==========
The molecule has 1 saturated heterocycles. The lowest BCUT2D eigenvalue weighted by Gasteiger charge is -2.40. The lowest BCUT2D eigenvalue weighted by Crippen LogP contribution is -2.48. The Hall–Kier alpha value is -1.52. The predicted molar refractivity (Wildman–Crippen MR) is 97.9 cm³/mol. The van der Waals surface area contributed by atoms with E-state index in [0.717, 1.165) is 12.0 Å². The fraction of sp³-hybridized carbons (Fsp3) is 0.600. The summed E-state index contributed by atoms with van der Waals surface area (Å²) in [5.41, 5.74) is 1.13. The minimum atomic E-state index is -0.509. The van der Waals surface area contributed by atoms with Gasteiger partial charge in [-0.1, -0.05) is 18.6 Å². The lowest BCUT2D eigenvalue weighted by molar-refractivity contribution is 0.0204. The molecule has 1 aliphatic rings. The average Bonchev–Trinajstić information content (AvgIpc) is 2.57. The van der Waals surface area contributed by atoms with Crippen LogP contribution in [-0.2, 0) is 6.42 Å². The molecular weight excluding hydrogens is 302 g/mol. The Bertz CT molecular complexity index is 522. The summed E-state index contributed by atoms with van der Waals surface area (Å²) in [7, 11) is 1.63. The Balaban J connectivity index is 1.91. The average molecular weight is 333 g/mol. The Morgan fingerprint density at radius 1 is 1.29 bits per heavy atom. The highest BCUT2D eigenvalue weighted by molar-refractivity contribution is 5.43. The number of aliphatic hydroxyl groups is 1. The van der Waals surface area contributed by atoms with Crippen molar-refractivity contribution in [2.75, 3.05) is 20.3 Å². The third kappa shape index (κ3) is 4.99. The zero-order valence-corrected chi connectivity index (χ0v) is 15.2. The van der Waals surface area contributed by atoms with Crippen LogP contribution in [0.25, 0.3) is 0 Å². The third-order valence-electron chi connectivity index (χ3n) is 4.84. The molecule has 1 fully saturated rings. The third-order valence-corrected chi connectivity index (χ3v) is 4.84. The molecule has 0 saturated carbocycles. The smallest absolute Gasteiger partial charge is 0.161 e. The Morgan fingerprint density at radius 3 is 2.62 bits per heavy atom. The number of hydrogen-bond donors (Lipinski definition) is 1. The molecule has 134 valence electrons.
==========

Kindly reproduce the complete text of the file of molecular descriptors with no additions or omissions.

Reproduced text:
The molecule has 1 saturated heterocycles. The lowest BCUT2D eigenvalue weighted by Gasteiger charge is -2.40. The lowest BCUT2D eigenvalue weighted by Crippen LogP contribution is -2.48. The Hall–Kier alpha value is -1.52. The predicted molar refractivity (Wildman–Crippen MR) is 97.9 cm³/mol. The van der Waals surface area contributed by atoms with E-state index in [0.717, 1.165) is 12.0 Å². The fraction of sp³-hybridized carbons (Fsp3) is 0.600. The summed E-state index contributed by atoms with van der Waals surface area (Å²) in [5.41, 5.74) is 1.13. The minimum atomic E-state index is -0.509. The van der Waals surface area contributed by atoms with Gasteiger partial charge in [-0.1, -0.05) is 18.6 Å². The lowest BCUT2D eigenvalue weighted by molar-refractivity contribution is 0.0204. The molecule has 1 aliphatic rings. The average Bonchev–Trinajstić information content (AvgIpc) is 2.57. The van der Waals surface area contributed by atoms with Crippen LogP contribution in [-0.2, 0) is 6.42 Å². The molecular weight excluding hydrogens is 302 g/mol. The Bertz CT molecular complexity index is 522. The summed E-state index contributed by atoms with van der Waals surface area (Å²) in [7, 11) is 1.63. The Balaban J connectivity index is 1.91. The average molecular weight is 333 g/mol. The Morgan fingerprint density at radius 1 is 1.29 bits per heavy atom. The highest BCUT2D eigenvalue weighted by molar-refractivity contribution is 5.43. The number of aliphatic hydroxyl groups is 1. The van der Waals surface area contributed by atoms with Crippen molar-refractivity contribution in [2.75, 3.05) is 20.3 Å². The third kappa shape index (κ3) is 4.99. The zero-order valence-corrected chi connectivity index (χ0v) is 15.2. The van der Waals surface area contributed by atoms with Crippen LogP contribution in [0.25, 0.3) is 0 Å². The third-order valence-electron chi connectivity index (χ3n) is 4.84. The molecule has 1 fully saturated rings. The third-order valence-corrected chi connectivity index (χ3v) is 4.84. The molecule has 0 saturated carbocycles. The smallest absolute Gasteiger partial charge is 0.161 e. The Morgan fingerprint density at radius 3 is 2.62 bits per heavy atom. The number of hydrogen-bond donors (Lipinski definition) is 1. The molecule has 134 valence electrons.